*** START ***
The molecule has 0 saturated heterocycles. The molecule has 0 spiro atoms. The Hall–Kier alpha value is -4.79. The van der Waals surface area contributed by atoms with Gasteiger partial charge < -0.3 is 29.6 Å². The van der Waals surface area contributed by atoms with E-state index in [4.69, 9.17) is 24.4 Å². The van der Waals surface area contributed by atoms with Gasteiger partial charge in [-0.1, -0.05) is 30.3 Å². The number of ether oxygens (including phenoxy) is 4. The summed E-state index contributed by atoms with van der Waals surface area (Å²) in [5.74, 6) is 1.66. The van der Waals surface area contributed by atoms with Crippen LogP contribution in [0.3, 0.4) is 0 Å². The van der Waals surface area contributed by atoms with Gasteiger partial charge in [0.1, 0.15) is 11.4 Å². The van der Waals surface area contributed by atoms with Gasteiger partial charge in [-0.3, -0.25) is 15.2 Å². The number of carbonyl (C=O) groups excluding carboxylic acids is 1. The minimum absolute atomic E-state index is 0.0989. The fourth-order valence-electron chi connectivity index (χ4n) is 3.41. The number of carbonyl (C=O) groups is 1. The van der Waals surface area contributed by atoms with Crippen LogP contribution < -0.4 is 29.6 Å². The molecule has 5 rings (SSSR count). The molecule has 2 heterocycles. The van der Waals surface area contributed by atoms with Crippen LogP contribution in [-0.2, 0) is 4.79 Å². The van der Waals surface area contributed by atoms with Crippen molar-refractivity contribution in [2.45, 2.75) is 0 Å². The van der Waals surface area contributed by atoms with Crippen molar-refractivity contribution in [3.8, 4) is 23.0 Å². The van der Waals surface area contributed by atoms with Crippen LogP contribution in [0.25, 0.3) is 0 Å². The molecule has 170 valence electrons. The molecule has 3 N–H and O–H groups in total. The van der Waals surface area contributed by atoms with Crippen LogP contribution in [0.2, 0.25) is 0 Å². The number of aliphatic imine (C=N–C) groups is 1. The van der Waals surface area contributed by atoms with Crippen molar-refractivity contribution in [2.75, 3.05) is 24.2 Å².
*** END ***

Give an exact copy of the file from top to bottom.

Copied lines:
The molecule has 0 saturated heterocycles. The molecule has 0 spiro atoms. The Hall–Kier alpha value is -4.79. The van der Waals surface area contributed by atoms with Gasteiger partial charge < -0.3 is 29.6 Å². The van der Waals surface area contributed by atoms with E-state index in [4.69, 9.17) is 24.4 Å². The van der Waals surface area contributed by atoms with Gasteiger partial charge in [-0.1, -0.05) is 30.3 Å². The number of ether oxygens (including phenoxy) is 4. The summed E-state index contributed by atoms with van der Waals surface area (Å²) in [5.74, 6) is 1.66. The van der Waals surface area contributed by atoms with Crippen LogP contribution in [0.3, 0.4) is 0 Å². The van der Waals surface area contributed by atoms with Gasteiger partial charge in [0.1, 0.15) is 11.4 Å². The van der Waals surface area contributed by atoms with Gasteiger partial charge in [-0.3, -0.25) is 15.2 Å². The number of carbonyl (C=O) groups excluding carboxylic acids is 1. The minimum absolute atomic E-state index is 0.0989. The fourth-order valence-electron chi connectivity index (χ4n) is 3.41. The number of carbonyl (C=O) groups is 1. The van der Waals surface area contributed by atoms with Crippen LogP contribution < -0.4 is 29.6 Å². The molecule has 5 rings (SSSR count). The molecule has 2 heterocycles. The van der Waals surface area contributed by atoms with Crippen LogP contribution in [-0.2, 0) is 4.79 Å². The van der Waals surface area contributed by atoms with Crippen molar-refractivity contribution in [2.45, 2.75) is 0 Å². The van der Waals surface area contributed by atoms with Crippen molar-refractivity contribution in [3.8, 4) is 23.0 Å². The van der Waals surface area contributed by atoms with Crippen LogP contribution in [0.25, 0.3) is 0 Å². The molecule has 170 valence electrons. The molecule has 3 N–H and O–H groups in total. The van der Waals surface area contributed by atoms with Crippen LogP contribution in [0.2, 0.25) is 0 Å². The number of aliphatic imine (C=N–C) groups is 1. The van der Waals surface area contributed by atoms with Crippen molar-refractivity contribution in [2.75, 3.05) is 24.2 Å².